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CARTOONS CAUGHT ON PAPER, Part Three: Batman & Robin Adventures #8

Last time on Cartoons Caught on Paper, we went on a Christmas excursion with Batman and the heroes and villains of Gotham. Now, the holiday spirit is gone from the Dark Knight’s city, but there’s still no rest for the wicked. We’re jumping ahead to 1996 for Batman & Robin Adventures #8, featuring a flirty romp with Harley Quinn, Poison Ivy, and… Robin!?

The first thing I noticed about this issue was an uncommon division of roles in the credits. Rick Burchett is on art duties with Linda Medley on colors and Tim Harkins on letters. Now, Batman Adventures mainstay Paul Dini is credited as ‘story’ while Ty Templeton gets a ‘dialogue’ credit. I’ve seen (and been involved in) books where plotters get story credit and the actual writer gets the script credit, so I’m wondering if this was a strange way of saying that or if Paul plotted and panelized this entire issue and then Ty filled in the dialogue.

I realize that next to no one reading this article cares about this kind of thing, but I love the breakdown of process. I’ve said before, credits in the comics industry have always been kind of strange, so it’s been fun to look back and watch when the industry began to give colorists and letterers the credit they deserve. It’s equally interesting to see when credits break from the norm. But anyway, I’ve digressed long enough. You probably want me to get to the part where Robin kisses Poison Ivy and rubs her feet while Harley Quinn’s jealousy ramps up into a frothing rage, right?

The plot is simple and fun. Robin catches Harley Quinn trying to break her pet hyenas out of the zoo. This makes me love Harley because at the age of seven, as a young Lion King fan, I became obsessed with hyenas. Considering they were the villains, few kids shared my passion, so I’m glad to see these laughing beasts get some love here. Needless to say, I’m Team Harley in this issue – and it’s always fun to see her team up with Poison Ivy, who saves her at the last minute by planting a wet one on Robin’s face. This puts Robin under her thrall, and that’s when the fun starts. With Robin as her slave, Ivy leads Harley all over the city, stealing to their heart’s content. Batman intervenes, but Robin fights him off to keep Ivy safe.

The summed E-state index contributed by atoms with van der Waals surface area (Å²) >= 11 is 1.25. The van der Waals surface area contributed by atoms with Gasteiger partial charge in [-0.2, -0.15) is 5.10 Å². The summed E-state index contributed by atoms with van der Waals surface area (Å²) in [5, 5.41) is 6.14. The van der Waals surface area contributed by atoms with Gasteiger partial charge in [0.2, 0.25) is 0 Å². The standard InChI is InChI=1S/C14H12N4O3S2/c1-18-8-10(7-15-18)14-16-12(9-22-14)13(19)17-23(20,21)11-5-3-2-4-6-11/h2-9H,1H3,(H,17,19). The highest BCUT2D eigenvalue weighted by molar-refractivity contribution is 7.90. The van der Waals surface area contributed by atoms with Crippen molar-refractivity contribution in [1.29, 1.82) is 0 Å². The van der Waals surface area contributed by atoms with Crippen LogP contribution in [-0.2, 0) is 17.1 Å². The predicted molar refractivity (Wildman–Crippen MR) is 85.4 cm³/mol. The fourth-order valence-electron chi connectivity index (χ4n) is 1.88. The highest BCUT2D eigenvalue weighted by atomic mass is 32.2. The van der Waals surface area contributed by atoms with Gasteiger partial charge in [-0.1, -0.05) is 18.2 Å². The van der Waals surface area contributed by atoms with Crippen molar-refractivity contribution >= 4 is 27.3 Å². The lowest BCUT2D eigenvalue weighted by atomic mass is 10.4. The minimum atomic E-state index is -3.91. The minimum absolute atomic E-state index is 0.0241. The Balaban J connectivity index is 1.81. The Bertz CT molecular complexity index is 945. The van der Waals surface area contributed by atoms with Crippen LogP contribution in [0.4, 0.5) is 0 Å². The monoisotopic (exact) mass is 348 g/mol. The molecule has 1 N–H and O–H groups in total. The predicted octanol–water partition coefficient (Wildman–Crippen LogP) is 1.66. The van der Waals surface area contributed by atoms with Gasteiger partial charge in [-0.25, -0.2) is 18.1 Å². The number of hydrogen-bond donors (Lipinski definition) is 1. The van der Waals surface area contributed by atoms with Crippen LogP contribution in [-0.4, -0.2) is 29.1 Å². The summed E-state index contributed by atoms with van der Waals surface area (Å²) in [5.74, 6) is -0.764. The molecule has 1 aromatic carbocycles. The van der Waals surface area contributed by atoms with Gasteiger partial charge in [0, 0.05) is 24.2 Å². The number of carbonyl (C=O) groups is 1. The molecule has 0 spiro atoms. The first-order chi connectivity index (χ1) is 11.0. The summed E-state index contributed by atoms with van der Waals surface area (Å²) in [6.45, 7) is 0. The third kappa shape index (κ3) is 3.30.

This goes awry, though, when Harley starts to feel third wheely. That frothing rage, you guys! In true Harley fashion, she goes very quickly from super on board to sabotaging the plan. Batman and a clever little play from a no-longer-enthralled Robin save the day, though Batman completely loses points for throwing the hyenas through glass walls. I’m much more pro-Batman than I am pro-Robin (this incarnation, anyway) but come on – you can’t do the hyenas like that.

Seriously though, the art here was super fun. I enjoyed the interactions with Harley and Ivy a ton and, even though Batman and Robin have some truly questionable quips (HARLEY: “I get along just fine with rubies and sapphires.” / BATMAN upon entering the scene: “Try getting along with me.”) their action scenes are dynamic and full of energy. Between this and the standout Harley/Ivy short in The Batman Adventures Holiday Special, I would definitely follow a series focusing on just the animated adventures of Harley and Ivy. Along with Batgirl, they stand out for me as the most engaging characters in the comic book version of the cartoon. I continue to gravitate more toward the villains in this version of Batman, where the normal DC Universe Batman spends more time, in the runs I’ve read, making Bruce the most engaging character in every scene. This villain-focus, which I’ve seen in the animated series as well, more than anything shows how incredible Batman’s rogues gallery is – in the world of superhero comics, it’s head and shoulders above the rest.


NEXT TIME: We finish up our Cartoons Caught on Paper journey with Batman: Gotham Adventures #1.


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